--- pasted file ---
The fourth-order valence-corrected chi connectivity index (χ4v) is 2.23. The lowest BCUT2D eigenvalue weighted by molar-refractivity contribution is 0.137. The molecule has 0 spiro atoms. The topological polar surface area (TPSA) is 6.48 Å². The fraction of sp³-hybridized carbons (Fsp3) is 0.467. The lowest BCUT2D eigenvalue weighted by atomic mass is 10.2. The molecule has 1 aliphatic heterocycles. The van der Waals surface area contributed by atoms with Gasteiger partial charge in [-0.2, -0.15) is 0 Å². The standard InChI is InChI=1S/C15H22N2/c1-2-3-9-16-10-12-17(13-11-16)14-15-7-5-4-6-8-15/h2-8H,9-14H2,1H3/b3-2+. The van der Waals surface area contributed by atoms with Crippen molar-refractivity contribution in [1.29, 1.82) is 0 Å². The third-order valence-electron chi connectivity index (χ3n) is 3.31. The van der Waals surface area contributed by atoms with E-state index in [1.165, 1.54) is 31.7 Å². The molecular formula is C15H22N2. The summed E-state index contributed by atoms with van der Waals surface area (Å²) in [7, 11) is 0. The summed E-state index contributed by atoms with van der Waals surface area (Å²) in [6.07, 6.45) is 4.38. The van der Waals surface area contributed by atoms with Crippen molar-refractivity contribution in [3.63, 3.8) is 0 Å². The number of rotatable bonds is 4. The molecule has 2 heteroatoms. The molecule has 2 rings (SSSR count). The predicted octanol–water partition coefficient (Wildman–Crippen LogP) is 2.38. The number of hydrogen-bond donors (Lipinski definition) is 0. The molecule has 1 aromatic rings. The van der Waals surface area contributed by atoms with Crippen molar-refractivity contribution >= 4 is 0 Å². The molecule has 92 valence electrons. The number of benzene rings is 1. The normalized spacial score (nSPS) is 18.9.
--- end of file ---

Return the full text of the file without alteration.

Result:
The fourth-order valence-corrected chi connectivity index (χ4v) is 2.23. The lowest BCUT2D eigenvalue weighted by molar-refractivity contribution is 0.137. The molecule has 0 spiro atoms. The topological polar surface area (TPSA) is 6.48 Å². The fraction of sp³-hybridized carbons (Fsp3) is 0.467. The lowest BCUT2D eigenvalue weighted by atomic mass is 10.2. The molecule has 1 aliphatic heterocycles. The van der Waals surface area contributed by atoms with Gasteiger partial charge in [-0.2, -0.15) is 0 Å². The standard InChI is InChI=1S/C15H22N2/c1-2-3-9-16-10-12-17(13-11-16)14-15-7-5-4-6-8-15/h2-8H,9-14H2,1H3/b3-2+. The van der Waals surface area contributed by atoms with Crippen molar-refractivity contribution in [1.29, 1.82) is 0 Å². The third-order valence-electron chi connectivity index (χ3n) is 3.31. The van der Waals surface area contributed by atoms with E-state index in [1.165, 1.54) is 31.7 Å². The molecular formula is C15H22N2. The summed E-state index contributed by atoms with van der Waals surface area (Å²) in [7, 11) is 0. The summed E-state index contributed by atoms with van der Waals surface area (Å²) in [6.07, 6.45) is 4.38. The van der Waals surface area contributed by atoms with Crippen molar-refractivity contribution in [3.63, 3.8) is 0 Å². The number of rotatable bonds is 4. The molecule has 2 heteroatoms. The molecule has 2 rings (SSSR count). The predicted octanol–water partition coefficient (Wildman–Crippen LogP) is 2.38. The number of hydrogen-bond donors (Lipinski definition) is 0. The molecule has 1 aromatic rings. The van der Waals surface area contributed by atoms with Crippen molar-refractivity contribution >= 4 is 0 Å². The molecule has 92 valence electrons. The number of benzene rings is 1. The normalized spacial score (nSPS) is 18.9.